Evaluation of Privacy Films using Automated Absolute Reflectance Measurement

Download PDF October 4, 2017


Privacy Films
V-750 UV-Visible/NIR Spectrophotometer

Privacy films for smartphone displays are used to prevent bystanders from viewing the user’s phone. These films are composed of louver layers of transparent and light shielding layers that are interlaminated. Depending on the height and pitch of the louver layers, the screen view can be obstructed at specific viewing angles.

Absolute reflectance can be used to evaluate the viewing angle or the transmittance of the louver layers. By rotating the sample, source and/or detector angles around the sample, transmittance values can be obtained for a variety of different viewing angles (Figure 2).

In this application note, the angular dependence of the transmittance spectra of a privacy film is studied using absolute reflectance measurement.

Figure 1. Structure of louver layer.


Figure 2. Schematic of absolute reflectance measurement accessory.


Measurement Conditions
Detection AngleIncidence Angle-60-60º
Measurement IntervalMeasurement Mode%T, asynchronous
Wavelength Range380-780 nmBandwidth5 nm
Scan Speed400 nm/minResponse0.96 sec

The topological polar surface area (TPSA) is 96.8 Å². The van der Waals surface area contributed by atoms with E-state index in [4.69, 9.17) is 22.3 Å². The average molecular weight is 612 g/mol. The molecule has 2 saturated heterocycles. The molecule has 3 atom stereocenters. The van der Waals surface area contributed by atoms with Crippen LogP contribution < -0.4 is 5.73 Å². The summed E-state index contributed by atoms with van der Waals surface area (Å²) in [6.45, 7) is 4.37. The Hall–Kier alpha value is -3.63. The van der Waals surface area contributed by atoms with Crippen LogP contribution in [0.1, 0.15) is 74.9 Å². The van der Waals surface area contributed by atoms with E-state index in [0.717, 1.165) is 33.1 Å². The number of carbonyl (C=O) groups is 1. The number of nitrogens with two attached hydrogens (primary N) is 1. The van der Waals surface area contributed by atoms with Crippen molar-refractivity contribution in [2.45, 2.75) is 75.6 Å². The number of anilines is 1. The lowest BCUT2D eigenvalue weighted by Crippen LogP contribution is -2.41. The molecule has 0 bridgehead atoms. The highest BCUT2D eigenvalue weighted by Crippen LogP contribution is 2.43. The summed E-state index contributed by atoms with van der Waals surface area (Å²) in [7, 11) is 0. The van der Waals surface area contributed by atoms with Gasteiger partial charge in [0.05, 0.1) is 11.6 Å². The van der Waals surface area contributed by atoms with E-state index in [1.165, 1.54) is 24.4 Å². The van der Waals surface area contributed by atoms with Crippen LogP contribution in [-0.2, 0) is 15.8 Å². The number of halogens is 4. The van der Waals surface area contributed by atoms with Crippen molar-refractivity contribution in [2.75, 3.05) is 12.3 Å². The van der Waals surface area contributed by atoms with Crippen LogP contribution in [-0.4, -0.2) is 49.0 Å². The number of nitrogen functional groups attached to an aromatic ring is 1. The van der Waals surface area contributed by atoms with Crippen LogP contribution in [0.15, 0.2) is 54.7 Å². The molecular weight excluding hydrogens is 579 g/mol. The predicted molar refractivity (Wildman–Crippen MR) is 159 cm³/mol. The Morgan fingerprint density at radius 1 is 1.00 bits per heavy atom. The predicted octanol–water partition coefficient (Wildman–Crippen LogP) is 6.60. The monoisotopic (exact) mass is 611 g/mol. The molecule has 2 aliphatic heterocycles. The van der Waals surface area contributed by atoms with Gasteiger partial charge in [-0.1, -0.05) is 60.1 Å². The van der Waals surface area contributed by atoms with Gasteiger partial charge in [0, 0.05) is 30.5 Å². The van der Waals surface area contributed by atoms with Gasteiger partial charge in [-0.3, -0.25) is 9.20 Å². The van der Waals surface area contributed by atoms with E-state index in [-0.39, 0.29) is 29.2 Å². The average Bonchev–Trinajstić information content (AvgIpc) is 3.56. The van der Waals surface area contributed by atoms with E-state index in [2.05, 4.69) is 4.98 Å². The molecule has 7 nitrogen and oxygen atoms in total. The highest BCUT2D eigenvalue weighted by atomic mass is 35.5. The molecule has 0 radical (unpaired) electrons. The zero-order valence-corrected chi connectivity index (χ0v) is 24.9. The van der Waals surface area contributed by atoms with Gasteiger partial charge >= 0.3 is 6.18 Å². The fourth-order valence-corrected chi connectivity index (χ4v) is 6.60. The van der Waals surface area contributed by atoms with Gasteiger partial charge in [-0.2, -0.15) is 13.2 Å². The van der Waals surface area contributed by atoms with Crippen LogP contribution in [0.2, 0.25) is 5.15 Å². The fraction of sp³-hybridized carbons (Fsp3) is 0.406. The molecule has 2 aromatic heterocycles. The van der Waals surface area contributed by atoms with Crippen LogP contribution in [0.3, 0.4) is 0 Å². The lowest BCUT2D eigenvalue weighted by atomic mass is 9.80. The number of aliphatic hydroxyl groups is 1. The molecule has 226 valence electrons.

UV-0033, V-750, UV-Visible spectrophotometer, ARMN-919 Automated Absolute Reflectance measurement, Privacy Films


Figure 3. 3D plot of the transmittance spectra as a function of wavelength and incidence angle.

The 3D plot in Figure 3 shows the transmittance spectra as a function of wavelength and incidence angle. Figure 4 illustrates the transmittance spectra at varying incidence angles and Figure 5 is the angle dependence transmittance spectra at 550 nm. These data reveal that the privacy film absorbs blue light below 400 nm while keeping the transmittance constant above 400 nm, indicating that the film displays light without inducing a large color change. Figure 5 shows a transmittance of 5% near the viewing angle of ±32.5º, suitable for user privacy.

Figure 4. Transmittance spectrum of privacy film
obtained every 10º.
Figure 5. The angle dependence of the transmittance spectra at 550 nm.

About the Author

Leah Pandiscia received her PhD from Drexel University where she studied Biophysical Chemistry. She is a Spectroscopy Applications Scientist at JASCO.